Thursday, September 15, 2005

Effect of Hurricane Katrina

Thanks to Clay for giving me permission to post this to his excellent blog. A former jury consultant, I presently work in administrative law but continue to follow research and news relating to jury behavior.

It is interesting to consider the impact of the Hurricane Katrina disaster on the attitudes and behavior of jurors in the upcoming months and years, especially in the South. It is difficult to determine exactly how any catastrophic event will affect verdict outcomes. The specific facts and issues associated with each case are unique, but generalizations are possible. The terrorist attack of 9-11 provides an interesting example. An Islamic defendant in a criminal case facing ordinary street crime charges may well have experienced some level of bias in how jurors perceived him after the incident, even if the charges were completely unrelated to what we ordinarily consider to be “terrorism.”

Similarly, if predictions concerning the impending conflicts between homeowners and insurance companies come to pass, we may observe attitudes towards insurance companies become even more cynical and suspicious than they are at the present time. In states such as Louisiana, Mississippi, Texas, and Alabama, this could influence verdict outcomes in cases beyond those relating to the immediate disaster. Insurance companies are likely to find themselves even more under the gun, even in ordinary litigation. (Whether jurors in these southern states are biased in favor of or against insurance companies and other defendants is debatable and Clay and I disagree. In support of my position, see, e.g., ATRA’s listing of counties in Texas, Louisiana, and Mississippi [pre-tort reform] in Likewise, negative public opinion about oil companies will come back to haunt them in cases where they sit as defendants. Clay observes that large corporations may serve themselves and the public well by showing a willingness to enter into compromise settlements in disputed claims where a population has been decimated due to the storm. Arguments about whether damage was caused by wind or weather may prove costly in the long-term as cases go to trial. Regardless, lawyers on either side of the aisle will be hard-pressed to consider how potential jurors view the disaster, and how their perceptions might cause them to vote on key case issues.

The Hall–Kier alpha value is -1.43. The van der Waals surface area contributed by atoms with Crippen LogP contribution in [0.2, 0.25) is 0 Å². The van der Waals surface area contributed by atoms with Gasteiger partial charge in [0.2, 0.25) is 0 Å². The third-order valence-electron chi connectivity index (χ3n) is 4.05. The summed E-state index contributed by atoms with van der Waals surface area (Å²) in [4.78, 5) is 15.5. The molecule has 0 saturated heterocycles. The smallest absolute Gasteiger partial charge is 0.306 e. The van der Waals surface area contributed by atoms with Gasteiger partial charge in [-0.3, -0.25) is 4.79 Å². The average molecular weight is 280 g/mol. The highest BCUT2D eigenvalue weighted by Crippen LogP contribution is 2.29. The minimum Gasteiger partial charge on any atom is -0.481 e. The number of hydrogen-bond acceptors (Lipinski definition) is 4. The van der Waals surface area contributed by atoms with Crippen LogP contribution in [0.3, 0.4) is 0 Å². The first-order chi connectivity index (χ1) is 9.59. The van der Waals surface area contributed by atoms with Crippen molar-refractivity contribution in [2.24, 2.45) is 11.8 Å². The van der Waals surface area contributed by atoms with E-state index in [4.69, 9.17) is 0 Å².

Philip Monte, Ph.D., J.D.


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